Adam Lanza Tried To Destroy His Hard Drive. Here’s How We Can Still Follow His Electronic Trail.

The Citizen's Guide to the Future
Dec. 21 2012 9:03 AM

Adam Lanza Tried To Destroy His Hard Drive. Here’s How We Can Still Follow His Electronic Trail.

Newtown police officers on the street where Adam Lanza and his mother, Nancy Lanza, lived

Photo by Jared Wickerham/Getty Images

Last week, before committing one of the worst mass shootings in modern American history, Adam Lanza tried to destroy the hard drive on his computer. But whatever he was trying to hide might still be recoverable—and other options are available when it comes to uncovering his digital trail.

Ryan Gallagher Ryan Gallagher

Ryan Gallagher is a journalist who reports on surveillance, security, and civil liberties.

According to report published Wednesday by the Washington Post, the authorities are moving swiftly to try to salvage the damaged computer. Investigators reportedly believe before massacring 20 children and six adults at Sandy Hook Elementary School in Newtown, Conn., Lanza took a screwdriver or hammer to the hard drive. This creates a hurdle for the cops trying to gain an insight into what was going on inside Lanza’s head in the lead up to his terrible shooting frenzy. But depending on the scale of the damage, it is likely that forensic experts will be able to recover at least some of Lanza’s data. It is a complex, timely, and costly process that can involve piecing together crucial broken parts of the drive like a jigsaw. However, as the Post notes:

Extraordinary recoveries have occurred. When the space shuttle Columbia disintegrated on reentry, investigators were able to recover hard drives that had fallen to Earth. “The data was almost 100 percent recoverable,” [Rob] Lee, the lead for digital forensic and incident response at the Sans Institute, a leading cybersecurity and training organization.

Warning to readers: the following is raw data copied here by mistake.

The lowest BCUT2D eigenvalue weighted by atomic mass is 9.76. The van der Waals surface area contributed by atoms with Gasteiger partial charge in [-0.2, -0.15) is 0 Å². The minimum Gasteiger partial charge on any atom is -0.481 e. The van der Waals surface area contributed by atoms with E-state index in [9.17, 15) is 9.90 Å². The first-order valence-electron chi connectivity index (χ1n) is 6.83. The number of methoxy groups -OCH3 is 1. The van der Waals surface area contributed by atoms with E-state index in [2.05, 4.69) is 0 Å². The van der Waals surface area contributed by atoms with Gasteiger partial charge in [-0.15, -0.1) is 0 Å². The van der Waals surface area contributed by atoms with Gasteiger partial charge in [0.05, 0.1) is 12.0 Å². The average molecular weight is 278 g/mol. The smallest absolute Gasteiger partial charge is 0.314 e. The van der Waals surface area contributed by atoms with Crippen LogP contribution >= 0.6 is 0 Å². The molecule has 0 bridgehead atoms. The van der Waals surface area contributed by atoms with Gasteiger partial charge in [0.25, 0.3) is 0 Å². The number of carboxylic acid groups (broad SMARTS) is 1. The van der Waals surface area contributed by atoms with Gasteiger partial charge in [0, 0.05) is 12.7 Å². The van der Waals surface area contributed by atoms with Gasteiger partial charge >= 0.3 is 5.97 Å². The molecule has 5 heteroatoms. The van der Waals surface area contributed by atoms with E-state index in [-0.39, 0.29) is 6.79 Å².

The authorities will also be able to glean information about Lanza from other electronic sources. Given that the 20-year-old killer was reportedly a member of a technology club and likely spent a great deal of time at his computer, he surely had at least one email account. Assuming they can identify that account, investigating officers will be able to obtain a warrant to retrieve a record of Lanza’s email activity, which may offer a useful glimpse into his life and mindset. And if Lanza tried to cover that base by deleting his Gmail or Hotmail account, he probably didn’t realize that deleted emails usually remain backed up on centralized servers, at least for a few weeks.

The officers will probably also try to make contact with Lanza’s Internet provider to attempt to get access to any data showing Lanza’s online behavior. Although ISPs in the United States do not retain data as part of a mandatory retention regime as is the case in Europe, many of the major providers do retain some data about their customers’ usage (often for billing purposes). This doesn’t necessarily mean the cops will be able to obtain a list of websites he was visiting, but they should be able to get hold of his IP address, which could in turn be used to link him to posts or comments made on forums or websites—so long as he didn’t use an anonymizing service like Tor.

If Lanza had a cell phone, some useful data might come from records stored by his telco. Most of the major cell providers retain data showing who you have called and when, and they also retain location data—sometimes for as long as two years—which could be used to try to trace Lanza’s movements in the weeks and months before the shooting. His bank transactions may yield useful intelligence, too.

But Lanza’s hard drive will remain the most crucial piece of the puzzle—which is likely why he tried to destroy it. The hard drive will contain vital information, such as website logs, documents accessed, notes written, images saved. Such data, if it can be salvaged, will help police understand whatever led to the massacre—offering a unique glimpse into Lanza’s troubled psyche by unlocking the secrets he intended to take to his grave.

Future Tense is a partnership of SlateNew America, and Arizona State University.



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